The AP has a nice little story about the CIA’s kidnap and torture squad, re-posted here at Talking Points Memo:
Four of the nation’s most highly valued terrorist prisoners were secretly moved to Guantanamo Bay, Cuba, in 2003, years earlier than has been disclosed, then whisked back into overseas prisons before the Supreme Court could give them access to lawyers, The Associated Press has learned.
It amazes me that someone can write an entire article about an illegal secret government program that was designed to kidnap and torture people while hiding them from the courts and the public … without using the words “illegal,” “kidnap,” or “torture.”
But holy hell, what is this next bit about?
Worse for the CIA, if the Supreme Court granted detainees rights, the entire covert program was at risk. Zubaydah and al-Nashiri could tell their lawyers about being waterboarded in Thailand. Al-Nashiri might discuss having a drill and an unloaded gun put to his head at a CIA prison in Poland.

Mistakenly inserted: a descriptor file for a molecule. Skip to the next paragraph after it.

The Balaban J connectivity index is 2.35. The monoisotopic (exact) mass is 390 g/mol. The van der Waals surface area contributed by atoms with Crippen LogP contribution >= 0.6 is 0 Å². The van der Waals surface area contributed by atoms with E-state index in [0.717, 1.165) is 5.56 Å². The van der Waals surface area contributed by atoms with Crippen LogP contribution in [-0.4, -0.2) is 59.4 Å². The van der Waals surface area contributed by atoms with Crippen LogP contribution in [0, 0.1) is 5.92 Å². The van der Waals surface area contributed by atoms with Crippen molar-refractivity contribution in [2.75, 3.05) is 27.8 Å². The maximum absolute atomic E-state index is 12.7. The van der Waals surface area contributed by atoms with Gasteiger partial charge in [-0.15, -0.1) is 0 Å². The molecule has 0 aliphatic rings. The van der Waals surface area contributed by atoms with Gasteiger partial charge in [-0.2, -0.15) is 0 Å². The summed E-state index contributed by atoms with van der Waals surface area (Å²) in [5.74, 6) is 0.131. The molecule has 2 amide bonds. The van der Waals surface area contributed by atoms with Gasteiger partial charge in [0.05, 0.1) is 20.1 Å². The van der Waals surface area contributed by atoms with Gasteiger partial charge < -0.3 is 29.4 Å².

“Anything that could expose these detainees to individuals outside the government was a nonstarter,” one U.S. official familiar with the program said, speaking on condition of anonymity to discuss the government’s legal analysis.
Let me unpack that logic a bit. Individuals in the Bush CIA had to hide these imprisoned men from the courts and anyone else outside the government … because … if the prisoners were allowed to talk to anyone, they might complain about being tortured … by the CIA? Which would, you know, look bad on their annual GS-14 performance reviews. Or something. It’s not like they could have been worried about being charged with crimes. John Yoo and Jay Bybee told them it was all OK! (Guess which one of those two names is missing from the article.)
So instead, everyone in the Bush administration who learned about the illegal secret torture and kidnapping program just… went along with the conspiracy to cover it all up, because hey, why rock the boat? And the AP is granting anonymity to a source who is “familiar” with “the program” because … if we knew the source’s name, presumably he could be charged with a crime, either in the US or somewhere else.
Glad we’ve cleared that up.